The horrors of Europeans and then we Americans invading, conquering, enslaving, and killing millions of indigenous people across the Americas can be directly traced to an ages-old philosophy referred to benignly as "The Doctrine of Discovery."
A discussion guide is available for book clubs (or individuals) that read Esteban: The African Slave Who Explored America.
Because the book's events take place in the sixteenth century, which is a period unfamiliar to many readers, the discussion guide explains concepts that might seem strange to the modern reader.
The discussion guide can be downloaded at http://dennisherrick.com/downloads/Esteban%20Discussion%20Guide.pdf
A classic example of how even primary sources can be inaccurate is seen in how the original "eyewitness" of the 1619 arrival of the first Africans to present-day United States deliberately lied about the ship that brought them.
Traditionalist histories claim that slavery started in what is now the United States on or about August 20, 1619, when a British ship appeared in Chesapeake Bay and traded for food "20 and odd" Africans seized from a Portuguese slave ship.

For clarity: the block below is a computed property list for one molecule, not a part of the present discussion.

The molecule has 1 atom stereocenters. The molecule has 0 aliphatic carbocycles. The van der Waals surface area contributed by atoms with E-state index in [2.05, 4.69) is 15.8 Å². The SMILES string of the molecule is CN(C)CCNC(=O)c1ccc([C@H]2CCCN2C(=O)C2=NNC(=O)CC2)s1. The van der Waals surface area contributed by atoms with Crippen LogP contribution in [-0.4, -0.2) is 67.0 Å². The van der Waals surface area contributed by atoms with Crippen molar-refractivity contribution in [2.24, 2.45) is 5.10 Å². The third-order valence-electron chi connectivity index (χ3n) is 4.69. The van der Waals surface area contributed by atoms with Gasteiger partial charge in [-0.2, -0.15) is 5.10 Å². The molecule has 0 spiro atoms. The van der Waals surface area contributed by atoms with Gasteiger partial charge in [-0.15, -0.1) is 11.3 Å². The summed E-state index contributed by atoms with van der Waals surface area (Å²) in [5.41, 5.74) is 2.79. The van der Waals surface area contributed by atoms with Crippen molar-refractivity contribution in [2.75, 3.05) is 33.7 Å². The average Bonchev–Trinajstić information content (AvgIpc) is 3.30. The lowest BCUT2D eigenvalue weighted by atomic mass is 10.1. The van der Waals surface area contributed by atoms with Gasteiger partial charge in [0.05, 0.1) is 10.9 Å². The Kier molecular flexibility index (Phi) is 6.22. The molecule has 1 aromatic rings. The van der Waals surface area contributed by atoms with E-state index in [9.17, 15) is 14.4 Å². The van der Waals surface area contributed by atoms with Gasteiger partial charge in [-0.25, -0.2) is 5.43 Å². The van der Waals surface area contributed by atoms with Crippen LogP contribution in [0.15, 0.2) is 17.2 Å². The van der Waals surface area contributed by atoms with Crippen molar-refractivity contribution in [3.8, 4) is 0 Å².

The White Lion, a British-owned privateer operating under a Dutch flag, "sold" the Angolans to planters of Viriginia's earliest tobacco fields at what is now Hampton, Virginia, less than forty miles from the Jamestown settllement.
For perspective, for the year 1527 that the Narváez expedition with Esteban left Spain to invade Florida, here is a list of some notable events in the rest of the world also occurring in that year:
1527 ELSEWHERE IN THE WORLD
Another unanswerable question— possibly the biggest one— is whether Zunis killed Esteban the day after he arrived at Hawikku Pueblo, in western New Mexico, as most books about Esteban insist.
Well, maybe. Or maybe not.
A friend proposed that Cabeza de Vaca deliberately kept Esteban in the background in his 1542 book, possibly even with Esteban's knowledge.
Cabeza de Vaca never mentioned Esteban in the first half of his account about the Narváez invasion of Florida. During their cross-continent trek, Cabeza de Vaca referred to the African slave sporadically by name but usually by simply labeling Esteban as El Negro. He even credited some of Esteban's achievements to others.
For perspective, the year of 1539 when Esteban arrived in the Zuni village of Hawikku as the first non-Indian to enter New Mexico, here is a list of some notable events in the rest of the world also occurring in that year:
1539 ELSEWHERE IN THE WORLD
An absurd movie was released in Mexico in 1990 titled "Cabeza de Vaca." A relatively unknown actor, Gerardo Villarreal, played the part of Estevanico (Esteban). The movie hero-worships Cabeza de Vaca, and the movie doesn't even try to follow the historical record, although it's supposedly based on Cabea de Vaca's chronicle of 1542 and is advertised as "true and amazing adventures." The movie is built primarily on dramatic accounts of events that never occurred.